The program to which you referred for which funding was requested was grossly misinterpreted. The application for congressional support submitted to Congressman Kennedy for the Institute for Portuguese and Lusophone World Studies at Rhode Island College, Providence, RI, was intended to provide seed money for immediate needs for the newly launched program. Assistance in funding the program will provide students, 85 percent of who are heritage speakers of Portuguese, with the opportunity to advance their literacy skills in Portuguese, thereby serving the strategic, economic, and political interests of the United States in the Portuguese-speaking world. The Institute currently has no full time staff as it is unable to access the endowment fund currently under development for self-sufficient and sustainable support in the future. It relies on "in-kind" support from the College and fundraising events (dinners and raffles) from the volunteer support group, Friends of Portuguese Studies at RIC. More than 50% of students at Rhode Island College are first generation college students and commute to classes while working part-time and full-time jobs. More than 85% of students polled in the Portuguese Studies program at RIC are Luso-American (i.e. from Portugal, Cape Verde or Brazil) and most are heritage speakers of the language who would like to raise their Portuguese language skills to an advanced level to apply to professions in government, business, education, nursing and social services. Approximately 10% of Rhode Islanders claim Portuguese ancestry, the largest percentage of any state in the union. In addition to academic preparation in the Portuguese language and Lusophone culture, some initiatives of the Institute are: professional development for teachers of Portuguese; lecture series; cultural events that bring potential first generation college students onto campus; community outreach; adult education in Portuguese language; application of the Portuguese language to human services (i.e. medical, social services, education).; internationally recognized evaluation of Portuguese as a foreign language through an agreement with the University of Lisbon.

For more than 40 years, the United States has considered Portuguese a critical need language. In 1959, Congress enacted legislation that called for the first Federally-funded foreign language fellowships. These fellowships were awarded to only 171 students to study six languages that the U.S. Commissioner of Education had designated as critical — Arabic, Chinese, Japanese, Hindi-Urdu, Portuguese, and Russian. In a 2000-2001 survey of US government sector agencies, seven of the agencies polled reported that skill at an advanced level in Portuguese was a need in their organizations. In 2005, your administration included Portuguese among the "strategic languages" the Department of Defense has included for its National Security Education Program and has featured Portuguese in the Department's "Foreign Language Roadmap." Portuguese has also been identified by the Secretary of Education, in consultation with the Defense Language Institute, the Foreign Service Institute, and the National Security Education Program, as a foreign language critical to the national security of the United States. It has also been identified as one of the “commonly less-taught languages” to be promoted and taught at the secondary school and university levels.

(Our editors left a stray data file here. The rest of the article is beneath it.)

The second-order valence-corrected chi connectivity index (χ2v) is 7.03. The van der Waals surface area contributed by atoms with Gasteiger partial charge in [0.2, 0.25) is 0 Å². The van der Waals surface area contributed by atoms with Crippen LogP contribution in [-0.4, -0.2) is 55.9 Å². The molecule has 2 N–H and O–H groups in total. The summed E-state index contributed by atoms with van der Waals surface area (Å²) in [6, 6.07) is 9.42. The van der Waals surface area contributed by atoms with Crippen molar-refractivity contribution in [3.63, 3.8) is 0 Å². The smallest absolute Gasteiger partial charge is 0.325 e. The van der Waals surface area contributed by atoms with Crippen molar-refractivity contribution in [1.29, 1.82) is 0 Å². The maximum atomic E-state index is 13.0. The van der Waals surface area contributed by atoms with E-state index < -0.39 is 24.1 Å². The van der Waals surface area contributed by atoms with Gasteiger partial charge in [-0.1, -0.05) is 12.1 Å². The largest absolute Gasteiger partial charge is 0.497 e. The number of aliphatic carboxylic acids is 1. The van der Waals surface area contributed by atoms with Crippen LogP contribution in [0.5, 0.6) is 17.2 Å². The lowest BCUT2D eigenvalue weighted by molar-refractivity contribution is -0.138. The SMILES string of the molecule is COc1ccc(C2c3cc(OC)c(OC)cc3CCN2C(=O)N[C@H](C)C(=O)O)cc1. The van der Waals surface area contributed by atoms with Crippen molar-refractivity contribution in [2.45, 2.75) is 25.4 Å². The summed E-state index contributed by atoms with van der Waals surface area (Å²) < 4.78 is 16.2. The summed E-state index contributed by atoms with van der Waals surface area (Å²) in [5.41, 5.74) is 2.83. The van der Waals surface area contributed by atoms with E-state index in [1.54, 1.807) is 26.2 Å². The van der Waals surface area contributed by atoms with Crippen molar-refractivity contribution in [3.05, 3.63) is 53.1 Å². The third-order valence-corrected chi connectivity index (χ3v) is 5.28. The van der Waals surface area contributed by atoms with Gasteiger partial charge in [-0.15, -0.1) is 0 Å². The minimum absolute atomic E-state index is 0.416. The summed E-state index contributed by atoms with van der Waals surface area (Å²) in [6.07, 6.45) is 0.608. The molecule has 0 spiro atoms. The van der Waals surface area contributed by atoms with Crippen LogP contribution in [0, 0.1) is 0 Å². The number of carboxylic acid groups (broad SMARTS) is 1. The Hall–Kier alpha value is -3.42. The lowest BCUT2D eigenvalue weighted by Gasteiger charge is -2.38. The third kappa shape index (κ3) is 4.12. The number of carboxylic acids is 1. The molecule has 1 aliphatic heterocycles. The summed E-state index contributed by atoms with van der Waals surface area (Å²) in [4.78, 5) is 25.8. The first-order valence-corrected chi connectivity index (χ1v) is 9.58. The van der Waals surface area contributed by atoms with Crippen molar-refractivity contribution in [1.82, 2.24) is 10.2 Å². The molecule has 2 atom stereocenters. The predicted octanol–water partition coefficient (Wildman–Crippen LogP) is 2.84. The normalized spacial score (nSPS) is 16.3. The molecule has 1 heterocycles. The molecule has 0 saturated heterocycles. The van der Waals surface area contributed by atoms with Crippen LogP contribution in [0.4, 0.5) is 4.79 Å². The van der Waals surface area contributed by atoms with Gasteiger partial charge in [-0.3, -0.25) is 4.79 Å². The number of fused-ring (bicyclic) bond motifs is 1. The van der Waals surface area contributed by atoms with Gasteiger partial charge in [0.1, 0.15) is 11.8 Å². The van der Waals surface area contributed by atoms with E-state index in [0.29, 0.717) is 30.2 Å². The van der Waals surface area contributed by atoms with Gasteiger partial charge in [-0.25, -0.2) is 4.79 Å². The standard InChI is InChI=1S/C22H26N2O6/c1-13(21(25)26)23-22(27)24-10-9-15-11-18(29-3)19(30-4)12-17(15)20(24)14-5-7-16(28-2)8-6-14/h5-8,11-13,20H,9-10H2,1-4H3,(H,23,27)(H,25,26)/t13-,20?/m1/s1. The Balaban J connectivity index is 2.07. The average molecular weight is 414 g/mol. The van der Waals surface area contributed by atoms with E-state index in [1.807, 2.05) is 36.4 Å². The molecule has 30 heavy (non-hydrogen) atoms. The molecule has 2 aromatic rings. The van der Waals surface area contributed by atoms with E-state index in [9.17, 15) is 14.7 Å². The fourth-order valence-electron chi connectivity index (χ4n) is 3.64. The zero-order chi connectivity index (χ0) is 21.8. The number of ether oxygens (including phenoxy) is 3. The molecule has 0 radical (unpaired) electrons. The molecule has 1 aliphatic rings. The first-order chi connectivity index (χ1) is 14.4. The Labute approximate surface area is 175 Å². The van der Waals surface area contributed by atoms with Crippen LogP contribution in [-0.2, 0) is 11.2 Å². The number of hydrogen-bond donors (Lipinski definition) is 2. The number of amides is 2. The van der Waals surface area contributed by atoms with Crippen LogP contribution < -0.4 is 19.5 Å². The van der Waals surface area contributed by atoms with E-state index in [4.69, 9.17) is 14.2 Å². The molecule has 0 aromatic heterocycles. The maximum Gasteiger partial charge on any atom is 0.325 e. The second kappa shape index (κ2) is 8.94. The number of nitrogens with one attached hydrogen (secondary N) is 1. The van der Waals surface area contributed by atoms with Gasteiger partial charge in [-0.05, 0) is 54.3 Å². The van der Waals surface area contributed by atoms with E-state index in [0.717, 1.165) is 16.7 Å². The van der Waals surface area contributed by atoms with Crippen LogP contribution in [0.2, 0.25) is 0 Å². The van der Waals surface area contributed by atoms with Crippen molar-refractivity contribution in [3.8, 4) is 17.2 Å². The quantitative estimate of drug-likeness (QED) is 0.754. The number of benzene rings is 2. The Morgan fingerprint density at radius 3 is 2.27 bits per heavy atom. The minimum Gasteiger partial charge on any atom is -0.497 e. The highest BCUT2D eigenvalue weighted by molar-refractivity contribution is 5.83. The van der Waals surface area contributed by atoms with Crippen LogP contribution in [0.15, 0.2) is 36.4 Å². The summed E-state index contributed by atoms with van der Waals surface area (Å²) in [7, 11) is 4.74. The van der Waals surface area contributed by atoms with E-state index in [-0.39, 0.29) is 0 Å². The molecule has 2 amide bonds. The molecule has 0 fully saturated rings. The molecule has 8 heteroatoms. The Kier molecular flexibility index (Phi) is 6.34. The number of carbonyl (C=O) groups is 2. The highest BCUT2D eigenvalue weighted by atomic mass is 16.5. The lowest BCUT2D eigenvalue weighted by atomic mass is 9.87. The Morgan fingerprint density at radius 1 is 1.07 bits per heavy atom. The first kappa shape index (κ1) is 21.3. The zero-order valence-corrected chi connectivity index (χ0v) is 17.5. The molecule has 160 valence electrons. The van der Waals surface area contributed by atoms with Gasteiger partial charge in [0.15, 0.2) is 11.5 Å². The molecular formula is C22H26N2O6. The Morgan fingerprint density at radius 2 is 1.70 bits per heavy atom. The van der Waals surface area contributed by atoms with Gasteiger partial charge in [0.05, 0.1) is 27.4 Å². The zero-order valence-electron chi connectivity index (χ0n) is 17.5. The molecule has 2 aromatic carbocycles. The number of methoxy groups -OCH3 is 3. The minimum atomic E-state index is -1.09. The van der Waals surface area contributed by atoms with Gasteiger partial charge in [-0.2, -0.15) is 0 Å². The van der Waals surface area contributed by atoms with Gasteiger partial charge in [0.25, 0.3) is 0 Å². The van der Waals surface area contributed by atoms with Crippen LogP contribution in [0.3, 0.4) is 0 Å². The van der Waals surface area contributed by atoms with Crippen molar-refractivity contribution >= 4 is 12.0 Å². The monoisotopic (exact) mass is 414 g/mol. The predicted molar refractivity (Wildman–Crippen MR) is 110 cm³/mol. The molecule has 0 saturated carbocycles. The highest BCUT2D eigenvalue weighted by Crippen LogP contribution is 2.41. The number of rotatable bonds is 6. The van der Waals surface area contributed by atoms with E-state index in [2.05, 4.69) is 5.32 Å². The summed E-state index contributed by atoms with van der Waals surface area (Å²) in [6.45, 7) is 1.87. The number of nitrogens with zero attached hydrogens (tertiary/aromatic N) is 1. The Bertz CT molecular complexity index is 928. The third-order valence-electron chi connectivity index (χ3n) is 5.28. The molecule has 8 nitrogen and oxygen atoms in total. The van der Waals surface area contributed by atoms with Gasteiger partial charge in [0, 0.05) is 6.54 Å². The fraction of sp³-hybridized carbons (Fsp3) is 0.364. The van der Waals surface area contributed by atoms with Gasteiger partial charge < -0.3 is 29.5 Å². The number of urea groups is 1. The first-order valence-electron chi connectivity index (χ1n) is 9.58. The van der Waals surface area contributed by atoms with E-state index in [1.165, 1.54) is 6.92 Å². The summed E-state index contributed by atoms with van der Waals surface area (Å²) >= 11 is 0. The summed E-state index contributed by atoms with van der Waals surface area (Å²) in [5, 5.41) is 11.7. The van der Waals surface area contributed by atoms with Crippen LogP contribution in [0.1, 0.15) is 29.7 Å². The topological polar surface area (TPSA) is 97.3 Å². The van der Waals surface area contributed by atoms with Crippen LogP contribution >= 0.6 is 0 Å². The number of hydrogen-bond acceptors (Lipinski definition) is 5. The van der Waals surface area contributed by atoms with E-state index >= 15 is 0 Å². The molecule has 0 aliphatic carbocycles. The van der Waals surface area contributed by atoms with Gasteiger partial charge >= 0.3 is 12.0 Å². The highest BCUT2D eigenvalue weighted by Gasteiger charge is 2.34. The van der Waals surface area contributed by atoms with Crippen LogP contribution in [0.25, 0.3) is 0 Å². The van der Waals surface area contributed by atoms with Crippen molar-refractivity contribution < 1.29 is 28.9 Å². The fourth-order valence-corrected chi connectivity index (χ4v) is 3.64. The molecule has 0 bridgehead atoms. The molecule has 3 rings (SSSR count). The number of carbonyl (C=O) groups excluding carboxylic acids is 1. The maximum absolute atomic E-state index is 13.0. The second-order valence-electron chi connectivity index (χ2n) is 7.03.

To now refer to a Portuguese language program as a “wasteful project” is contradictory to your previous policies and initiatives to support foreign language learning in the United States in general, and to the instruction of the Portuguese language in particular. Moreover, it is a blatant insult to every Portuguese-American who has contributed immensely to the foundation and growth of this country over the past 200 years. Portuguese-Americans have consistently been hard-working, self-sufficient and well-assimilated citizens of this great nation. Furthermore, the Republic of Portugal deserves more respect from the President of the United States as it has been a good ally and friend, and as Portugal serves as President of the European Union this year.

We ask that a statement clarifying your position toward the value of the teaching of Portuguese as a second language (read “foreign language”) in our schools and universities as a critical need language be submitted to our organization on behalf of all Portuguese here in the United States, as well as all Portuguese citizens in Portugal. This statement will be distributed to our community so that they are assured that you do not view our language as insignificant and that programs to support the teaching of the Portuguese language will be met with the same consideration as other critical world languages.

Thank you for your time and consideration, and I look forward to your response.
John Bento
Portuguese-American Leadership Council of the United States, Inc.

CC: The Honorable João de Vallera, Ambassador of Portugal to the United States
CC: All members of the Portuguese-American Caucus in the United States House of Representatives
CC: All members of the Friends of Portugal in the United States Senate

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Keep up the good work.